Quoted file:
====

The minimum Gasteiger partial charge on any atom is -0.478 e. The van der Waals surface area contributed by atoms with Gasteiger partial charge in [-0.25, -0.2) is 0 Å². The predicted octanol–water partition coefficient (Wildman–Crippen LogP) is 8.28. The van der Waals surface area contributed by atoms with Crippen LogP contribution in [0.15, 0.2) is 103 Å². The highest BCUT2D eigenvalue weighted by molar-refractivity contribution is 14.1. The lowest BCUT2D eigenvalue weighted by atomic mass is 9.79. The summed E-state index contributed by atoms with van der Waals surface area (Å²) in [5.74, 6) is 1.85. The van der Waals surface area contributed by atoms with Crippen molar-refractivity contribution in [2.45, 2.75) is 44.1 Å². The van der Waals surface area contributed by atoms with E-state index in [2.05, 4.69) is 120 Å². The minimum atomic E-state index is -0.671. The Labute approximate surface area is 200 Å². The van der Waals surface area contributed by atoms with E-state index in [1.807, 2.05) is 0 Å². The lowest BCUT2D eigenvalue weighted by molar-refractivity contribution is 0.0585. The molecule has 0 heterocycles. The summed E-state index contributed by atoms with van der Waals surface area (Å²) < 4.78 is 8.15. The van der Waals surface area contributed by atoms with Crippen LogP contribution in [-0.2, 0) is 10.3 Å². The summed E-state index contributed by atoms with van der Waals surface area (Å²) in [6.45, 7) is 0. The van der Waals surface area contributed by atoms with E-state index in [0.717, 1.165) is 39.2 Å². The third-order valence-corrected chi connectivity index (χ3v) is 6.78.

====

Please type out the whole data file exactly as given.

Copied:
The minimum Gasteiger partial charge on any atom is -0.478 e. The van der Waals surface area contributed by atoms with Gasteiger partial charge in [-0.25, -0.2) is 0 Å². The predicted octanol–water partition coefficient (Wildman–Crippen LogP) is 8.28. The van der Waals surface area contributed by atoms with Crippen LogP contribution in [0.15, 0.2) is 103 Å². The highest BCUT2D eigenvalue weighted by molar-refractivity contribution is 14.1. The lowest BCUT2D eigenvalue weighted by atomic mass is 9.79. The summed E-state index contributed by atoms with van der Waals surface area (Å²) in [5.74, 6) is 1.85. The van der Waals surface area contributed by atoms with Crippen molar-refractivity contribution in [2.45, 2.75) is 44.1 Å². The van der Waals surface area contributed by atoms with E-state index in [2.05, 4.69) is 120 Å². The minimum atomic E-state index is -0.671. The Labute approximate surface area is 200 Å². The van der Waals surface area contributed by atoms with E-state index in [1.807, 2.05) is 0 Å². The lowest BCUT2D eigenvalue weighted by molar-refractivity contribution is 0.0585. The molecule has 0 heterocycles. The summed E-state index contributed by atoms with van der Waals surface area (Å²) < 4.78 is 8.15. The van der Waals surface area contributed by atoms with Crippen LogP contribution in [-0.2, 0) is 10.3 Å². The summed E-state index contributed by atoms with van der Waals surface area (Å²) in [6.45, 7) is 0. The van der Waals surface area contributed by atoms with E-state index in [0.717, 1.165) is 39.2 Å². The third-order valence-corrected chi connectivity index (χ3v) is 6.78.